Polly on Taxation.

"The question between now and the next election is whether Gordon Brown will go on shovelling more money to the grossly rich in the futile hope of appeasing them"

A delightful potted version of Polly\’s world view. Brown isn\’t shovelling more money to the grossly rich: he\’s not taking as much of it as Polly would like.

There\’s a rather crucial difference between not taxing someone and actually handing tax money over to them.

To equate the two, to say that not taxing someone is the same as handing them money is to make the assumption that it all belongs to the State and we only get to keep whatever the State doesn\’t need.

Polly might well think that way but most of us don\’t. Tax is a necessary evil, something we hand over to pay for the things that must be done both collectively and with the coercive powers of said State. It isn\’t the State\’s by right, we being allowed to keep whatever crumbs it allows us.

9 thoughts on “Polly on Taxation.”

  1. I know it’s not what Polly meant, but as chancellor, Brown did shovel quite a bit of money to the grossly rich.

    The government took more and more of our money in taxes (and borrowed more) and much of it was spent with those business that had the government contacts to benefit from public spending. Think PFI, consultancies, etc.

    Another reason to reduce the size and power of the state.

  2. The place where Brown *has* shovelled money has been into the public sector – especially the NHS and education where the expansion of funding has been truly amazing.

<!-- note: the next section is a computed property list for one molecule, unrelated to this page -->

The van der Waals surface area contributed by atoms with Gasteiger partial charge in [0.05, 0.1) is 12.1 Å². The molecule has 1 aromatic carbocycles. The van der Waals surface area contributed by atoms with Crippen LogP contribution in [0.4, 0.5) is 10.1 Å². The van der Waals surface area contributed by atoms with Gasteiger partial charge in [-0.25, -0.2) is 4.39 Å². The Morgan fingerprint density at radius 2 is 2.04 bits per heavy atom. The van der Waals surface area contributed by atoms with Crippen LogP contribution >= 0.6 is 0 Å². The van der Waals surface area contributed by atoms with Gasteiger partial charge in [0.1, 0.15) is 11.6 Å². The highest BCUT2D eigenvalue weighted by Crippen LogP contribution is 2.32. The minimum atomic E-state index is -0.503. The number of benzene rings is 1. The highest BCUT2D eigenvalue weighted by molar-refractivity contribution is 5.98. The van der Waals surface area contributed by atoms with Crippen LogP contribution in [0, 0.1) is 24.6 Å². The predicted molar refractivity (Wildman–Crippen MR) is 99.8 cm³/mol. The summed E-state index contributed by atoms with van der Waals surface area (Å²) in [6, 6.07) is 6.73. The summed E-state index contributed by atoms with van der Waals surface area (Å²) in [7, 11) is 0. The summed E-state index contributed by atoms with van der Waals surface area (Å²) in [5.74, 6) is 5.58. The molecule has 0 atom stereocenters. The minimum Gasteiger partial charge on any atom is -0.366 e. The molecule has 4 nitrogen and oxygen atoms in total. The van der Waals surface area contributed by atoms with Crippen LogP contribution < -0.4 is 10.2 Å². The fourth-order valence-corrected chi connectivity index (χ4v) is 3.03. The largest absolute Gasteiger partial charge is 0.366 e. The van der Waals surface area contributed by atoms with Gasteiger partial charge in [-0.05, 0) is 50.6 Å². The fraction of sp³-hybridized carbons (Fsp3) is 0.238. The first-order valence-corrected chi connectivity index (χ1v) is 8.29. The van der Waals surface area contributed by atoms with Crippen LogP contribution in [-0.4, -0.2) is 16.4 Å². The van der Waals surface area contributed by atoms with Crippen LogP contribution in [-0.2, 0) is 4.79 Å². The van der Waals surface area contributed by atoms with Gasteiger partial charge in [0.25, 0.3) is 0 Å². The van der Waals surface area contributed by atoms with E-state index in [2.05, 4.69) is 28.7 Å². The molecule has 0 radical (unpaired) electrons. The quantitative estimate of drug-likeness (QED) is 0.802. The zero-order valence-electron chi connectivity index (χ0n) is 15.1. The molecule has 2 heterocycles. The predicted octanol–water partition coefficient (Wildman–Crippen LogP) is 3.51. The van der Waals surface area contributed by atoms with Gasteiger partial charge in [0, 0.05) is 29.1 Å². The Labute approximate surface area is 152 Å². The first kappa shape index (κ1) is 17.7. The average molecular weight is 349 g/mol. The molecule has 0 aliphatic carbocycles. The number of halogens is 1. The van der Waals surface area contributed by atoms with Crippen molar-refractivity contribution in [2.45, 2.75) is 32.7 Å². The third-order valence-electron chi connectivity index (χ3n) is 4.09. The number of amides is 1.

The extra money has gone into inflated salaries for public sector workers, new jobs in public sector managment and various eye-catching new public sector gimmicks (like NHS direct).

    1997 Slogan: Education, Education! Education!

    Reality: School funding has doubled in real terms.

    Result: Average class sizes are exactly the same.

    It was an interesting experiment in determining whether chronically crummy public services were a result of systemic faults or under-funding. And we now have a clear answer.

  3. What HJ and Matthew say, also, there are a lot of regressive benefits like higher rate relief for pension contributions of up to £215,000 per year, subsidies for agricultural land owners etc.

    For sure, marginal tax rates on higher earners are far too high, but in cash terms they get a lot of it back. Ergo, scrap regressive tax breaks and reduce marginal rates seems to be the way forward.

  4. You can’t please all of the people all of the time.

    Or can you?

    Like many on this blog, I would prefer a smaller, low-tax, more libertarian government. But if Polly et al want to live under a high-tax, overly bureaucratic nanny state, I say give it to them, but only to them. Who says government should apply the same rules to all citizens?

  5. “But if Polly et al want to live under a high-tax, overly bureaucratic nanny state, I say give it to them, but only to them. Who says government should apply the same rules to all citizens?”

    If there is serious consideration to Sharia law in parallel, why can’t we have our own tax laws? Polly can live under her Brownian regime in ecstasy, and I can live in a low tax regime. I’ll pay other ways for hospitals, we can both pay tolls for roads, and we can meet up in the same pub.

    Of course, she wouldn’t like that: she thinks that I am owned by the state, and serfs don’t have the right to wander off and pick a new master.

  6. Fact is, Tim, Polly DOES think – if “think” can be used to describe the process – that taxing the rich not as much as she would like is “shovelling money”.

    She is full of envy politics – she is a socialist after all. Anyone earning more than she does is clearly greedy and undeserving to that noodle head of hers.

    At the core of everything is not ‘light touch’ but the wrong timing and placing of the ‘touch’ by the State.

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